- Protected Forestland – Condition: Good
- The vast majority of giant sequoia groves are held in public or tribal ownership, with only 1,200 acres privately owned today.
- Anthropogenic Forest Edge Impacts – Condition: Good
- The giant sequoia forest experiences anthropogenic forest edge impacts on 16 percent of its ecosystem overall. Roads are the primary type of human infrastructure affecting the giant sequoia forest, followed by residential development.
- Fire Readiness – Condition: Significant Concern
- Fires once burned frequently across the Sierra Nevada and through giant sequoia groves, but today, 93 percent of the ecosystem is burning moderately to significantly less frequently than prior to European settlement. With fire frequency and intensity predicted to increase due to climate change, and with the tree mortality epidemic creating crisis-level fuels accumulation in the forests, the ecosystem is vulnerable to severe fire damage.
“By studying the entire coast redwood and giant sequoia forest ranges, across public and private lands, we are able to see what stressors are most critical to address,” said Emily Burns, director of science for the League. “With this new insight in hand, we can catalyze new conservation action to protect these remarkable wonders of the natural world.”
The Upshot: Redwoods and Climate Change
The State of the Redwoods Conservation Report describes how redwood forests play a key role during this period of accelerated climate change. Coast redwood and giant sequoia forests store extraordinary amounts of carbon — significantly more than any other forest type on the planet. Additionally, these forests have an important role to play in helping attenuate the impact of human-accelerated climate change on multiple species and habitats: “Higher-than-expected growth in recent decades suggests that redwoods will persist and enable the redwood forest to be a critical climate refuge for species acutely threatened by climate change,” according to the report.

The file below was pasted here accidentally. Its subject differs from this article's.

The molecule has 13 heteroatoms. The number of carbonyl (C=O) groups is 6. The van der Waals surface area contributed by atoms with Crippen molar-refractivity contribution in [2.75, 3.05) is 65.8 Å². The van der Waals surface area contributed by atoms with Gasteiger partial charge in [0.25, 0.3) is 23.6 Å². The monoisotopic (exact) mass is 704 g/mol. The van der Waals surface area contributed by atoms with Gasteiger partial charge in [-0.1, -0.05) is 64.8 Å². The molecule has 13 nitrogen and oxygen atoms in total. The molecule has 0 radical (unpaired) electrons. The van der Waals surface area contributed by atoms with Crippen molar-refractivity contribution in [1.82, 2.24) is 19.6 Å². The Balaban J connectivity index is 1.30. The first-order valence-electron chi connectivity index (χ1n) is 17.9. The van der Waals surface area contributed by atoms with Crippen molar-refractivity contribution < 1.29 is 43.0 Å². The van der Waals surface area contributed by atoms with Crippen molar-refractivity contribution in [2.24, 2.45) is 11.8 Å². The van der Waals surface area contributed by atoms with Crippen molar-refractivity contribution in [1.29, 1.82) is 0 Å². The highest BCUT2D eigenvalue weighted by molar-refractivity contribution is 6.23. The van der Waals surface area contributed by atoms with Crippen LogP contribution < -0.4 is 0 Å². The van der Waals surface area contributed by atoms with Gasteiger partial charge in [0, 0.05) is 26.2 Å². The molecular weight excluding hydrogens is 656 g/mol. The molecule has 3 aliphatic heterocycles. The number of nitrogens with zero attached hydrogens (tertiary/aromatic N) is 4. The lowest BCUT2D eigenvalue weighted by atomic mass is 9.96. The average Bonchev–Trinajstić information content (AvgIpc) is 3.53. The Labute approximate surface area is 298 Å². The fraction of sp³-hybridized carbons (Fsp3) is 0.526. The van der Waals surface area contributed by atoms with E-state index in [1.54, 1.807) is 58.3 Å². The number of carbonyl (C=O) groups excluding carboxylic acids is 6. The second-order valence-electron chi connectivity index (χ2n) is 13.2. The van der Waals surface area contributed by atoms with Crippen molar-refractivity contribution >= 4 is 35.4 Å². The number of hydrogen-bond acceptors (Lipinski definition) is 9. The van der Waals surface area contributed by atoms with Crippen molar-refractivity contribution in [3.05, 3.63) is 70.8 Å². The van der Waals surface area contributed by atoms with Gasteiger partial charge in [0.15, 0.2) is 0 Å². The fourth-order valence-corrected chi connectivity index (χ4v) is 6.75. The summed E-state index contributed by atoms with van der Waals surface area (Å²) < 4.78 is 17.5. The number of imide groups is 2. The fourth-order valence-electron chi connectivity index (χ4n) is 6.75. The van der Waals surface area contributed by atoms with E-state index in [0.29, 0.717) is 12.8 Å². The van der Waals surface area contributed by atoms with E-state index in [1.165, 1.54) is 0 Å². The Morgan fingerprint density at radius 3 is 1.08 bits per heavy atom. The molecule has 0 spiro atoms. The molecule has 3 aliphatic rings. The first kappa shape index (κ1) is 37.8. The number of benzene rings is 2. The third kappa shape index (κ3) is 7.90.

Looking Ahead – A New Vision
In conjunction with the report and the League’s 100-year anniversary, the organization also released its Centennial Vision for Redwoods Conservation for the next century. The Vision responds to the findings of the State of the Redwoods Conservation Report with 100-year goals, objectives and strategies to protect and restore these landscapes, and connect people to the redwoods in the decades to come.
In a world increasingly defined by the deterioration of global natural treasures — receding glaciers, dammed and dying rivers, unprecedented rates of species extinction — Save the Redwoods League has a story of hope and resilience to tell. The first chapter, over the course of the past one hundred years, tells how they saved treasured examples of the wild and ancient groves that once dominated California’s coast and mountains.
Now, at the 100-year mark, they begin a second chapter, wherein we strive together to heal the young redwood forests that surround and sustain the protected ancient groves. The League has a vision to set in motion the regeneration of the redwood forest that will inspire future generations and restore resilience back into California’s most iconic ecosystem. And they will endeavor to renew our human connection to the natural world through the treasured gateways of California’s dedicated redwood parks.
Save the Redwoods League envisions vibrant redwood forests of the scale and grandeur that once graced the California coast and the Sierra Nevada, protected forever, restored to grow old again, and connected to people through a network of magnificent parks and protected areas that inspire all of us with the beauty and power of nature.
Save the Redwoods League, one of the nation’s oldest conservation organizations, is celebrating 100 years of protecting and restoring redwood forests, and connecting generations of visitors with the beauty and serenity of the redwood forest. Its 19,000 supporters have enabled the League to protect more than 200,000 acres of irreplaceable forest and help create 66 redwood parks and reserves. For more information, visit SaveTheRedwoods.org.